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Why Houthis target ships


Dozens of cargo ships are diverting all the way around Africa and avoiding the Suez Canal. That's because Houthi militants in Yemen have been attacking vessels passing through the Red Sea, which leads to the Suez Canal, all in response to Israel's offensive in Gaza. This week the U.S. announced a naval task force in the Red Sea to safeguard the passage of ships, but the Houthis have vowed that they will not be deterred. NPR's Fatma Tanis explains why.

FATMA TANIS, BYLINE: At a conference this week in Sanaa, Yahya Sarea, the spokesman for the Houthi army, spoke to a crowd of Yemenis.


YAHYA SAREA: (Speaking Arabic).

TANIS: He said the same American bombs being poured on Gaza are the same American bombs that were poured on us in Yemen nine years ago, adding that they would not stop attacks until Israel stops the war. The Houthis are a tribal militant group allied with Iran. In 2014, they overthrew the Yemeni government and have fought a bloody civil war against the Saudi-led coalition that used U.S. planes and weapons for nearly a decade. Now the conflict is at a stalemate, and Ahmed Nagi, the senior Yemen analyst for Crisis Group, says there are several domestic and regional issues at play.

AHMED NAGI: The Palestinian cause is one of the key pillars of the Houthi ideological narrative since the establishment of the movement.

TANIS: The Houthis are not exactly popular among most Yemenis. The civil war has caused immense suffering, killing hundreds of thousands. There's been hunger and disease. And while the Houthis are de facto governing parts of Yemen, including the capital, Sanaa, they haven't been providing help or services to the people - not even paying their salaries.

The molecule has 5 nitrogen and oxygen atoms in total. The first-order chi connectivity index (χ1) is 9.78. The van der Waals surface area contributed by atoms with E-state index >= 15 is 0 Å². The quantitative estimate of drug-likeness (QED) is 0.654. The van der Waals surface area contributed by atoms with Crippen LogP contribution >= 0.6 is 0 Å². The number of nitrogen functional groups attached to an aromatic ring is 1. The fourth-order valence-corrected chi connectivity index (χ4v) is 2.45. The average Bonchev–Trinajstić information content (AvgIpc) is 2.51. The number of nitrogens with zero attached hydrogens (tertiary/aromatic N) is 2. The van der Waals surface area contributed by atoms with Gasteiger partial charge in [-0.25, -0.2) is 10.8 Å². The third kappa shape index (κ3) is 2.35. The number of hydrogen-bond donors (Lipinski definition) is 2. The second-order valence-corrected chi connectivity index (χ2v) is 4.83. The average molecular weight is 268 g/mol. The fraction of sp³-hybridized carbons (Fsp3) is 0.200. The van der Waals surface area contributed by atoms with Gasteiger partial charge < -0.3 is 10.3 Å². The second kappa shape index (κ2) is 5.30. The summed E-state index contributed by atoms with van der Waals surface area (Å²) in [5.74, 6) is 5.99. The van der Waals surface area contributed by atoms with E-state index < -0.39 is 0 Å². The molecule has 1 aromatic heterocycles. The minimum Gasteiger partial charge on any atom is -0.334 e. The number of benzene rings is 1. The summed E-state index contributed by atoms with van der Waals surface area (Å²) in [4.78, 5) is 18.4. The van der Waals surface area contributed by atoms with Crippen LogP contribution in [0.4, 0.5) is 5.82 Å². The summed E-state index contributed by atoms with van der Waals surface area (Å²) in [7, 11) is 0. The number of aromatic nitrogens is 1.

NAGI: Because the war was to some extent a way out for them. They now tell people that, look. We are at war, but this is a different war, and you should be silent. So we cannot provide you with anything.

TANIS: But Nagi says, in a country as divided as Yemen, the Palestinian issue is a unifying concern across tribes and factions.

NAGI: So they need to act to show their people that they are the movement of actions, not the movement of words.

TANIS: The Houthis have launched drones and missiles at ships passing through the Red Sea. They even hijacked a vessel. They've also tried to attack the south of Israel and U.S. carrier ships in the region. Most of them have been blocked. Still, the Houthi army has been publishing propaganda videos and songs, strengthening their position beyond Yemen into the region where sympathy for Palestinians is strong.


UNIDENTIFIED MUSICAL GROUP: (Singing in non-English language).

TANIS: This week the Houthi leadership immediately dismissed U.S. efforts to defend against their attack with the nine-country naval task force it's leading. But Gerald Feierstein, the former U.S. ambassador to Yemen, says as the U.S. continues to protect international shipping, there are other priorities it will need to consider.

GERALD FEIERSTEIN: The administration has been very cautious in the way that it's approached these challenges and try to maintain defensive posture, as opposed to being more aggressive in how it responds to these Houthi provocations.

TANIS: One issue is the U.S. does not want the war in Israel to spill over into the region. There's also the ongoing conflict in Yemen, where the stalemate has made way for peace talks. But if the Houthis continue to attack ships...

FEIERSTEIN: They will, if they have to, turn to offensive measures. And that could undermine efforts to resolve the conflict, to end negotiations between the Houthis and Saudi Arabia. And that would not be the solution that the U.S. wants.

TANIS: Analysts say Houthi attacks on ships will increase costs around the world and make food more expensive in Yemen, adding more suffering to what is already one of the world's worst humanitarian crises. Fatma Tanis, NPR News. Transcript provided by NPR, Copyright NPR.

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